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  • Writer's pictureMalak AlSayyad

Sara ElHassan, Revolution and the in-between.

Updated: Jan 30, 2023


Sara ElHassan Illustration by Jordan Andrew Carter

If you follow Sara ElHassan on twitter be prepared for some sharp social and political commentary, complete with a little bit of sarcasm and zero tolerance for bullshit. Meeting Sara in person was actually not very different. She speaks with the rhythm of a spoken-word poet; Spelling out hard-hitting truths and filling every syllable with passion, she articulates her hopes for her country with insistence, and expresses her desire for the freedom of her people with urgency—a people that have risen once again in a revolution against years of oppression and dictatorship.


While I could easily imagine her as the loud protester at the front of the march, her determined rallying cry rippling through the crowds, the contributions Sara has made to the current revolt have actually come through the power of her writing—and from thousands of miles away, too.


As a freelance writer, blogger, poet and editor, she has always written about Sudanese social and political issues, publishing her work on her own blog, but also for publications with a wider reach like CNN and OkayAfrica. One of her more recent pieces on the art fueling the Sudanese revolution, a series of uprisings that have persisted since last December, reflects her commitment to strengthening the role of art as a catalyst for social change. She has held her belief in art as a revolutionary tool since moving back to Sudan after college and recognizing just how much passion and talent is waiting to be unleashed in her home country.


In 2012, together with several of her friends and collaborators, Sara started a monthly event series and literary club in Khartoum called Nas with Notepads that brought together aspiring writers and poets to engage in writing workshops, collaborative work and performance. The events were usually private and would be publicized through a mailing list. But after gaining a lot of traction and attracting 4000 participants, Nas with Notepads held their first public event as part of 100 Thousand Poets for Change. The event was a great success, but as soon as the first Arabic poem was read, the authorities shut it down. Eventually they had to stop holding events all together.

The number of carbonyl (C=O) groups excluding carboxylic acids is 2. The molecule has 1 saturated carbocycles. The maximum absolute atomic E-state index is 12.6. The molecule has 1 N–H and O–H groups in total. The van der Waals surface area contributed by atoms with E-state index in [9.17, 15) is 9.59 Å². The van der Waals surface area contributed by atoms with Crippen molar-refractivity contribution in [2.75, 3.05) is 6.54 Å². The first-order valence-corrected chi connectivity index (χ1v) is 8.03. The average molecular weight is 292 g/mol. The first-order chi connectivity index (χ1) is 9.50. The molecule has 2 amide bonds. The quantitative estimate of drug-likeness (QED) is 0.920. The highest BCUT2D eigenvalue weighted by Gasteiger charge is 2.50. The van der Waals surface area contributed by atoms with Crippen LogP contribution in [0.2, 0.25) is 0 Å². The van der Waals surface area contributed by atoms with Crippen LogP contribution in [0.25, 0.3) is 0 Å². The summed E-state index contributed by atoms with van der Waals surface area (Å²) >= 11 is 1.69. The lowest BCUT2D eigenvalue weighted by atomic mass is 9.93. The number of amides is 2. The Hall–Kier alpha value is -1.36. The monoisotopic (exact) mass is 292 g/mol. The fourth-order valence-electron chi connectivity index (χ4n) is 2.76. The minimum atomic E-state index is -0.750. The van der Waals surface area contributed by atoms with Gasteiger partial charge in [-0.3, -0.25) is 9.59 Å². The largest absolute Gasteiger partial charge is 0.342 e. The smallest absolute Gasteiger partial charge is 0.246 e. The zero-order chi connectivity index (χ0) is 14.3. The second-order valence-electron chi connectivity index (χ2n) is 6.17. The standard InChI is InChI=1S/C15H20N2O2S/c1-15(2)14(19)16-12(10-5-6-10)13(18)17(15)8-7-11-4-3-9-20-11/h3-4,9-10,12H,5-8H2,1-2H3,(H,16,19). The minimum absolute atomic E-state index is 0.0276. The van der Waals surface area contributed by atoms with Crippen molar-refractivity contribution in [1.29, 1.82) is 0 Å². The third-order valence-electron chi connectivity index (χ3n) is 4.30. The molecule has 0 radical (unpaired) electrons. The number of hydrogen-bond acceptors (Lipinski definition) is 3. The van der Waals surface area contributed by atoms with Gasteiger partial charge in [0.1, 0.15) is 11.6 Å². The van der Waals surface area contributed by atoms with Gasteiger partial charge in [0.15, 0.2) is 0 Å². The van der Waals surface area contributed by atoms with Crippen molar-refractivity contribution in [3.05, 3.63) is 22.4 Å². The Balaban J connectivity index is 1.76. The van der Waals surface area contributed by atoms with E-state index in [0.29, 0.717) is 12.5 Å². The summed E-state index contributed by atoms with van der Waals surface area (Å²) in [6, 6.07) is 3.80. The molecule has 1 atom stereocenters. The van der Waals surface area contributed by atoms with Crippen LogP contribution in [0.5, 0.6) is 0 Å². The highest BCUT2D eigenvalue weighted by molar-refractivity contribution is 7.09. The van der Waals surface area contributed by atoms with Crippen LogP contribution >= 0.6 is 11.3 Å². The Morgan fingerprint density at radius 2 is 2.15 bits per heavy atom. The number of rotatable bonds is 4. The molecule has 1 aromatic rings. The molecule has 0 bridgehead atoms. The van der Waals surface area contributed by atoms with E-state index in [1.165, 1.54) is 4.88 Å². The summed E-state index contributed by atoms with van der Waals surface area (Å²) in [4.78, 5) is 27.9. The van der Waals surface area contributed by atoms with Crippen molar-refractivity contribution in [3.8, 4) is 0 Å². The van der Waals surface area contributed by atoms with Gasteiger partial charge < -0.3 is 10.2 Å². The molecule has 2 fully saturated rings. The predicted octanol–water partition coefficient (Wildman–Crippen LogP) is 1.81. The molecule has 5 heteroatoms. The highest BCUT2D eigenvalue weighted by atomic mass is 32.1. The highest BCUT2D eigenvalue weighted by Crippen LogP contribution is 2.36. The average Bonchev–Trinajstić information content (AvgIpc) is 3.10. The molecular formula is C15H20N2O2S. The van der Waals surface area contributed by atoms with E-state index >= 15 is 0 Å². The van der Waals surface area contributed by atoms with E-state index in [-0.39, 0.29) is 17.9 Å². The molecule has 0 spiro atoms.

Sara knew the power of literary art in influencing and educating. But until the current political movement began, putting into motion a wave of talent and energy in art that spread quickly and drove people to take to the streets, she had not realized that visual and graphic art could fuel change in her country to the same degree as writing. She hopes that by sharing this art on her social media, by writing about it and publicizing it, she can help fuel the revolution and reach people in a way that her words alone can’t and in the long run, she hopes to help create the environment for Sudanese artists to have the support they need.


I first met Sara when my student association invited her to give a talk at Wellesley based on a professor’s recommendation. Her talk was focused on gender, media and art of the Sudan Uprisings and it was completely different from any lecture or talk I had attended at college thus far. Not only were we hearing from a highly sympathetic young person about a powerful political movement that had just ousted a long-standing dictator, but her perspective turned out to be very unique. Sara was born in the US, but lived in Sudan for many stretches of her life and since 2017 has been based in Arizona.


As a Sudanese-American she feels she is always in between—not Sudanese enough for the Sudanese, not American enough for the Americans. And it is from this vantage point that Sara writes about the issues of her country. “I am fortunate enough to have an outsiders perspective and be more critical but at the same time I have a very deep understanding of Sudanese culture. So my analysis is not lacking context.”, she explains. Though her in-betweenness comes with a set of challenges, she is grateful for the role she is able to play in amplifying people’s voices and putting the international spotlight on Sudan. She does it not only to fight stereotypes about Sudan, Africa and post-colonial countries in general, but also because an international eye on a local issue is a method of protecting those vulnerable to the brutality of dictators.


Sara ElHassan feels passionately about her people’s freedom and the important role that art and advocacy can play in making change. Her dream is for Sudan to have a civilian government that cares about its people and gives them the chances and opportunities they deserve in life.

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